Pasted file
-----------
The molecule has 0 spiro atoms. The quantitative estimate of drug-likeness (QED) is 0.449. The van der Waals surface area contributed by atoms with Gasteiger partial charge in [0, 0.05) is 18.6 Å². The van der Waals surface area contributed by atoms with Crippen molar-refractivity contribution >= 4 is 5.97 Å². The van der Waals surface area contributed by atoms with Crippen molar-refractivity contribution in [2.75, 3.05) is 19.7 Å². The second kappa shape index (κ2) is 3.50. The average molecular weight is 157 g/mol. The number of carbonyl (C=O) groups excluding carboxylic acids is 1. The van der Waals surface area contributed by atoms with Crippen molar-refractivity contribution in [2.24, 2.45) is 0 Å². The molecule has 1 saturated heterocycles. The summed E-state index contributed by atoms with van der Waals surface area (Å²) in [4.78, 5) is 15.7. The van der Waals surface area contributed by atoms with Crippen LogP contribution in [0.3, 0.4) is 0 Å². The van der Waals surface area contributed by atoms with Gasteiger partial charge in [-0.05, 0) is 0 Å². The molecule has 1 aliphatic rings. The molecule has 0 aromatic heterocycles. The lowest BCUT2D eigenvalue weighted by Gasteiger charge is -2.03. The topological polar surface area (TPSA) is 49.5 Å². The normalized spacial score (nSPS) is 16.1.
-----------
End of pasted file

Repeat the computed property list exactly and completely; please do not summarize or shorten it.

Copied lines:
The molecule has 0 spiro atoms. The quantitative estimate of drug-likeness (QED) is 0.449. The van der Waals surface area contributed by atoms with Gasteiger partial charge in [0, 0.05) is 18.6 Å². The van der Waals surface area contributed by atoms with Crippen molar-refractivity contribution >= 4 is 5.97 Å². The van der Waals surface area contributed by atoms with Crippen molar-refractivity contribution in [2.75, 3.05) is 19.7 Å². The second kappa shape index (κ2) is 3.50. The average molecular weight is 157 g/mol. The number of carbonyl (C=O) groups excluding carboxylic acids is 1. The van der Waals surface area contributed by atoms with Crippen molar-refractivity contribution in [2.24, 2.45) is 0 Å². The molecule has 1 saturated heterocycles. The summed E-state index contributed by atoms with van der Waals surface area (Å²) in [4.78, 5) is 15.7. The van der Waals surface area contributed by atoms with Crippen LogP contribution in [0.3, 0.4) is 0 Å². The van der Waals surface area contributed by atoms with Gasteiger partial charge in [-0.05, 0) is 0 Å². The molecule has 1 aliphatic rings. The molecule has 0 aromatic heterocycles. The lowest BCUT2D eigenvalue weighted by Gasteiger charge is -2.03. The topological polar surface area (TPSA) is 49.5 Å². The normalized spacial score (nSPS) is 16.1.